For her research on the use of carbon dioxide, Ana Sofía Varela Gasque, of the Institute of Chemistry (IQ) of the UNAM, was named one of the 15 most promising young scientists in the world by the United Nations Organization for the Education, Science and Culture (Unesco) and L’Oréal Foundation.

The university will receive this recognition (International Rising Talents) on Thursday at the Unesco headquarters in Paris, as part of the award ceremony for the international awards.

‘Oréal-Unesco for women in science, which drives these two bodies to improve the representation of them in scientific careers. In 2017, Varela Gasque won the L’Oréal Unesco-Conacyt-Conalmex-AMC scholarship for her work in the development of new materials to accelerate the chemical reactions that allow the transformation of carbon dioxide (CO2) into non-polluting materials.

Reuse CO2 in a sustainable manner.

Itaria commented that with its line of research it tries to make a change, to find a way to reuse CO2 in a sustainable way. “Using low cost materials is attractive. My postdoctoral work was about the first reports with non-metallic catalysts, and I think that was quite novel. “He is part of the Department of Physical Chemistry of the IQ, where he began his line of research in electrocatalysis: the use of electrical energy to generate reactions chemicals that can modify the properties of carbon dioxide and convert it into some other carbon-based compound, such as sustainable fuels and compounds that can be used in the chemical industry. “I completed a master’s degree in fuels and energies for the future in Madrid, Spain.

From there I started working in the area of ​​electrocatalysis, which basically tries to relate electrical energy to chemical reactions. “What I do is basic science. Understand a chemical process that in the future will contribute to convert CO2 emissions and reduce the levels we have in the atmosphere. We work with hydrogen batteries, that is, we feed with hydrogen and shine an electric current, we look for materials to make this process as efficient as possible, “he explained.

Another process is to use electrical energy to carry out chemical reactions. “What I have always studied is the reduction of CO2; this reaction intends to use electric energy as a source of energy to transform it into carbon-based compounds that serve as precursors in the chemical industry, or even as fuels. “The objective, he said, is to find low-cost materials that facilitate this process. “They are called catalysts; they are usually metals (copper, gold or silver) and are used as an alternative to carbon, which is much more abundant. “” CO2 is seen as a greenhouse gas and causes climate change, so the idea is to migrate to renewable energies and stop using fossil fuels.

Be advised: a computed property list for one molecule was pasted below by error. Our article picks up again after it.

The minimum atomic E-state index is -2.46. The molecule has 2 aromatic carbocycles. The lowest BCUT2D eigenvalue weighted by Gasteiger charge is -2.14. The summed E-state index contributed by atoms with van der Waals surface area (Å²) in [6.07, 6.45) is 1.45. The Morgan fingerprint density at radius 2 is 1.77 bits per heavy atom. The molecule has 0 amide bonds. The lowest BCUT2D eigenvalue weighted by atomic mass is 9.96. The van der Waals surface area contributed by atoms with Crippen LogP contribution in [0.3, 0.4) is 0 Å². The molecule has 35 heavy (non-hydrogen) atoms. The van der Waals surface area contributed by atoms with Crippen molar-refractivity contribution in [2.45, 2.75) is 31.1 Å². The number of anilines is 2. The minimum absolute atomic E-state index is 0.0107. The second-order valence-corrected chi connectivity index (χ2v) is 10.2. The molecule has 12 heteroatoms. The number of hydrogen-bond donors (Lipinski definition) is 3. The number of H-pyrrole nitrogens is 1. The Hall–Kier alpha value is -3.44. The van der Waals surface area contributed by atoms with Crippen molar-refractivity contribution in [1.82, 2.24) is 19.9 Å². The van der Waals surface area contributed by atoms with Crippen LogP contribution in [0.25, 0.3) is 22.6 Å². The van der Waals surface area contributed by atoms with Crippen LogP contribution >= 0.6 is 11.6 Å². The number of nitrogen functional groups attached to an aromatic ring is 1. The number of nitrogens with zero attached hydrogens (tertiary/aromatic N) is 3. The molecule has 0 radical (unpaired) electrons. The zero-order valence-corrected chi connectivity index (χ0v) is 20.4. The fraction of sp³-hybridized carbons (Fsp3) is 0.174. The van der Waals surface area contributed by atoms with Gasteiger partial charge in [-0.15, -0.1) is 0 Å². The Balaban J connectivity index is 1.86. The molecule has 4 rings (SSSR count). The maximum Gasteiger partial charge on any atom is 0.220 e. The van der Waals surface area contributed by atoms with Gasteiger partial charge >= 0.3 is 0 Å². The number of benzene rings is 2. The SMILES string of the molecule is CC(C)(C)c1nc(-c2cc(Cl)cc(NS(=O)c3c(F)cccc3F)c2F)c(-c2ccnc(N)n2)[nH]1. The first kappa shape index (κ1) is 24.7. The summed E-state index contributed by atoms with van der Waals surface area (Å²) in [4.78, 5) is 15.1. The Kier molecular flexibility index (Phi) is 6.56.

However, the reality is that this process will be delayed and nothing simple, so this contribution represents an alternative of what we can do with carbon dioxide. “The academic highlighted that the UNAM” is my home, where I was trained; afterwards I continued my studies abroad, but my dream was always to return. Here I got a job as a researcher and I have been able to contribute to the formation of students “.

Finally, she pointed out that she has many things to do, one of which is to consolidate her laboratory. “This award helps me to bring recognition to the University and to continue my research together with young Mexicans.”

International Rising Talents

During 21 editions, the L’Oréal-Unesco international awards for women in science have supported and elevated the profile of 107 prize-winners and more than three thousand talented young scientists, both doctoral and postdoctoral candidates, to whom they have awarded research scholarships, assigned annually.

With the International Rising Talents program, both organizations promote postdoctoral researchers who recently received a local grant L’Oréal-Unesco , offering them an additional subsidy and the possibility of international exposure. Among the nearly 280 national and regional scholarship recipients supported each year, the For Women in Science program selected the 15 most promising researchers.

In addition, a special training program will be organized to provide them with additional tools These skills are used as public speaking skills to train them in a long-term science career and allow them to communicate their results to non-specialized audiences.